PETA Passes Out Pamphlets To Children Containing Graphic Cow Mutilation
Parents at an elementary school in Woodlands Hills are livid after PETA was caught passing out pamphlets to children that contained graphic images of animal abuse at farms.
Outraged parents at Calabash Charter Academy are now considering taking legal action against the animal rights group, CBS 2 reports. The pamphlet in question, titled "A Cow's Life," looks innocent enough on the cover, featuring a quaint-looking cartoon cow wandering around in the woods. But inside, the pamphlets contained inserted images of ultra-graphic scenes depicting cows being mutilated and tortured. Parents said the images were traumatizing to their children.
Reps from PETA were there because the school was playing host to a show that teaches kids about dairy farming, according to CBS. The protest was organized by a parent who is an avowed member of the group, the Daily News reported.
Some parents were more vocal about their children being exposed to the disgusting and depressing reality of factory farming:
“My 6-year-old daughter was handed one of these comics, saw the insert of the mutilated cow that I ripped away right away, she started flipping through it and saw pictures of baby cows being electrocuted, factory farms with machetes, I mean, just graphically horrifying images for a 6 year old,” Borsheim said.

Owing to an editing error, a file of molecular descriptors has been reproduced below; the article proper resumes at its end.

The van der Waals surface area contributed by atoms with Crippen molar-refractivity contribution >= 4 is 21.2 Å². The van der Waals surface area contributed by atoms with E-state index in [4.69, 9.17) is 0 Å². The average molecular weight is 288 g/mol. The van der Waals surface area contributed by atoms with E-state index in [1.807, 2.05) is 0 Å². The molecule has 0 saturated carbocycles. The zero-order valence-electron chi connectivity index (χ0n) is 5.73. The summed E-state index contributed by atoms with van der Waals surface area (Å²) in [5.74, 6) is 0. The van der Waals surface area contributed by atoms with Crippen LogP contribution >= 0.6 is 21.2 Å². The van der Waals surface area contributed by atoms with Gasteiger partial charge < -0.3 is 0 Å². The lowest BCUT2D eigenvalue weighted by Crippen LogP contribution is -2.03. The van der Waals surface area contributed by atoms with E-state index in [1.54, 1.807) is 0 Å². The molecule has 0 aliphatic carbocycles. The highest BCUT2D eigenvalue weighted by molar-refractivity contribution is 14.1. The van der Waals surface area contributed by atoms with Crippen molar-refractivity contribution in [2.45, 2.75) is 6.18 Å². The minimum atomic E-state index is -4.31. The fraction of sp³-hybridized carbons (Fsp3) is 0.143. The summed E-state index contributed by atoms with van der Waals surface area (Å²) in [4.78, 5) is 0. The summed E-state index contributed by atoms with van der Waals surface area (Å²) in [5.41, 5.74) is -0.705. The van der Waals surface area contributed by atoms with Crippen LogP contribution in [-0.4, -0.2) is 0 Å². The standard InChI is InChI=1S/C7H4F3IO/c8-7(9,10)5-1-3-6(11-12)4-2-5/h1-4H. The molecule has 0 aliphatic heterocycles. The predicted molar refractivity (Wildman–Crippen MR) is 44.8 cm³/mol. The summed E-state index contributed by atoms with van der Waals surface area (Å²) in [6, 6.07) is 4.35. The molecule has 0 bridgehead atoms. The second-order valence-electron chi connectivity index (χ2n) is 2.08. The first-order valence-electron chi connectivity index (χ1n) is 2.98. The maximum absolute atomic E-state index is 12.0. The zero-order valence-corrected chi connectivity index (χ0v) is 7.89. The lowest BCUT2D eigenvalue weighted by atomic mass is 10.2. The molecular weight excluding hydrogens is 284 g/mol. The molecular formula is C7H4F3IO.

“The images are pretty graphic,” parent Shawn Belschner said. “They’re of mutilated cows, infected cows, cows being dehorned, cows in bad conditions. I don’t think it’s good for any child.”
PETA is saying that the pamphlet, which was set up like a comic, wasn't supposed to have those images, which included infected cow udders. In a statement, a PETA spokesperson said that the images must've been accidentally put in there by careless volunteers to, "get them out quicker." The pamphlet in question can be found on their website.
Meanwhile, a LAUSD spokeswoman has said that the group had every right to be there.
"The fact they handed out their brochure, we were not expecting,” said LAUSD spokeswoman Monica Carazo. “Unfortunately, what can we do? If they are on the sidewalk and doing this, it’s a public place."
To be completely fair, it's important for everyone, even children, to be mindful of where their meat or dairy comes from. But showing six-year-olds pictures of infected cow udders really isn't the right way to do it. We want to give PETA the benefit of the doubt that it truly was a mix-up.
But then again, they're also responsible for this.